Ada Peters and Richard H. Hughes, IV, attorneys in the Health Care & Life Sciences practice, co-authored an article in Health Affairs, titled “Food Is Medicine: The Road to Universal Coverage.”

Following is an excerpt:

In exchange for spending more on health care than any other high-income country, the US has the lowest rate of life expectancy and the highest rate of chronic disease. Diet-related conditions claim 1.7 million US lives every year and are the leading driver behind the $4.1 trillion spent on health care each year. Furthermore, treatment for these conditions cost public health care programs such as Medicare and Medicaid nearly $384 billion annually—a figure that is only expected to increase over time.

Like most public health challenges, addressing the US’s chronic disease epidemic requires multiple interventions at multiple levels. Yet, today, food is rarely considered a medically necessary treatment modality that should be just as integrated in clinical care as surgeries, blood tests, and pharmaceuticals.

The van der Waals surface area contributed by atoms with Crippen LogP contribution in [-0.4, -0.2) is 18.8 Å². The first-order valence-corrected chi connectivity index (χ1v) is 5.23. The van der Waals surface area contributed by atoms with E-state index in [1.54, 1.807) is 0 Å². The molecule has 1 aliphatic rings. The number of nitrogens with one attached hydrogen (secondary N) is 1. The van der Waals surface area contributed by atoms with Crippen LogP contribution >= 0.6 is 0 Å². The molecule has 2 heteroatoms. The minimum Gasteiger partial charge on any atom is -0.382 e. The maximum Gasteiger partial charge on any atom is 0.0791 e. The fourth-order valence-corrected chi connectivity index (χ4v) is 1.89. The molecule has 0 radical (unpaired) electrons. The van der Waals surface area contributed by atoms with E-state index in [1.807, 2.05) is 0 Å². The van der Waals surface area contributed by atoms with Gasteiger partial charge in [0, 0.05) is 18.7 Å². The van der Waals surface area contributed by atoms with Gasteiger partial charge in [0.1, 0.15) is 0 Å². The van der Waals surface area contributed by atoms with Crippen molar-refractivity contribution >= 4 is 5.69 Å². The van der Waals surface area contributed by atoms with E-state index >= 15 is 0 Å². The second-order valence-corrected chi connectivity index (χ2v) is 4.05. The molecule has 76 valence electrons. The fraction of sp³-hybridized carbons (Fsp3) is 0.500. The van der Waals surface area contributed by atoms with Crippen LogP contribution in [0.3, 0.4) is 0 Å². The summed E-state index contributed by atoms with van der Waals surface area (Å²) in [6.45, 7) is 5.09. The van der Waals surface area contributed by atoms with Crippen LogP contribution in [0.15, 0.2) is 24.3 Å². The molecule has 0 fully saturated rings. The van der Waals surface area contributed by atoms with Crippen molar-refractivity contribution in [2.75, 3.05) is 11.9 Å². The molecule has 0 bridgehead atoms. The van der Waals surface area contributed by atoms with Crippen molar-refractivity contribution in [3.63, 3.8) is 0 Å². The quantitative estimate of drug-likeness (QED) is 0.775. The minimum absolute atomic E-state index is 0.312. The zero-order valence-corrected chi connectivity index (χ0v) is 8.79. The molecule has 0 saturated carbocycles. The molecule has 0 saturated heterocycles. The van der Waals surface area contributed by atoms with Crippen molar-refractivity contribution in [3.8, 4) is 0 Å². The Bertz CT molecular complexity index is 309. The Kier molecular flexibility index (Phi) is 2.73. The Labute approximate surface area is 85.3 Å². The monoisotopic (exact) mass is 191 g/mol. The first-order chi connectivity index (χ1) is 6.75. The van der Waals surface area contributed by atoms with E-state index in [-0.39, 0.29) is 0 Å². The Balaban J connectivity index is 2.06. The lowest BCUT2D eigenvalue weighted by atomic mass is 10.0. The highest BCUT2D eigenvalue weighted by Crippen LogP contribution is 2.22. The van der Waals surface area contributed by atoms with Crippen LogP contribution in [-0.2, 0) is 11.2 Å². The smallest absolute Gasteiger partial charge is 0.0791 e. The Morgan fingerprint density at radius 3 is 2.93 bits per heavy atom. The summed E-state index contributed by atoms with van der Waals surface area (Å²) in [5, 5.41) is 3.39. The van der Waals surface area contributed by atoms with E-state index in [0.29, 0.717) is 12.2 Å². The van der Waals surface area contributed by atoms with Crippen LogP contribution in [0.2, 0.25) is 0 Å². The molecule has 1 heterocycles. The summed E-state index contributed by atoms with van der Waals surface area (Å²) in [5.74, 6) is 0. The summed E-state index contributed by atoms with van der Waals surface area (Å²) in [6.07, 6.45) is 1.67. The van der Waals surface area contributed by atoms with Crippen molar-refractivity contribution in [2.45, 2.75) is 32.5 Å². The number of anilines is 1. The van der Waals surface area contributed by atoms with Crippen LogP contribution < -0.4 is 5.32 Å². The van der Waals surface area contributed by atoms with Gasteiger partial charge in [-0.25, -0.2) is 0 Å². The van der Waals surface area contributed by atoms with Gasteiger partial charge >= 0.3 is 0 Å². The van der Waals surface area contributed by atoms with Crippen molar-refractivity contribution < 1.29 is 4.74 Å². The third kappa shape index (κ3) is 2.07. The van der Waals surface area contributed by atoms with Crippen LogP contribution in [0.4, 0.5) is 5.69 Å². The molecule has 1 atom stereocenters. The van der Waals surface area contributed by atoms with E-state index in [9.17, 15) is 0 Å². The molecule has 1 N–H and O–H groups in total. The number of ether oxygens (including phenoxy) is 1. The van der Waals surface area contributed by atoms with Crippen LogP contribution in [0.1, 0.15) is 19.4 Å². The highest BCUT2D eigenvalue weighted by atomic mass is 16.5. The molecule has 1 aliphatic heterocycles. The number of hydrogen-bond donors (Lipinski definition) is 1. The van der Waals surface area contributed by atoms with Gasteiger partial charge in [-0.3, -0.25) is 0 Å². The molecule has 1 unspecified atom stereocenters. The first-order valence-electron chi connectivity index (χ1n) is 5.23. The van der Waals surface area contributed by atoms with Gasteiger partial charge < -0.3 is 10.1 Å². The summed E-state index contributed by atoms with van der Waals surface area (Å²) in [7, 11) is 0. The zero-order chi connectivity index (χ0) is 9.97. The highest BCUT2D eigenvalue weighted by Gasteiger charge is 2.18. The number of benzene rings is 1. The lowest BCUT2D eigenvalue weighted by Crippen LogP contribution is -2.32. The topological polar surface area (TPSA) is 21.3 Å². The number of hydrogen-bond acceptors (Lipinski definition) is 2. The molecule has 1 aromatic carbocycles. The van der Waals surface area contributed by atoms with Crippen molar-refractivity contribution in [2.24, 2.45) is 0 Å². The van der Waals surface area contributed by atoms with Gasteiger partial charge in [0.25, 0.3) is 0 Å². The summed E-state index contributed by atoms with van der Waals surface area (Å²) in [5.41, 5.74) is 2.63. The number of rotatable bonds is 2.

The Food is Medicine (FIM) movement seeks to fill this disconnect by linking food-based interventions to address the specific health needs of individuals and populations. There are no strict boundaries that define FIM, but interventions generally come in three forms: medically tailored meals, medically tailored groceries or food packages, and produce prescriptions. All three interventions are most effective when they coincide with counseling by a registered dietitian nutritionist. These interventions have the potential to disproportionately benefit populations most at risk for chronic disease, including racial and ethnic minorities, rural Americans, and individuals with physical disabilities.

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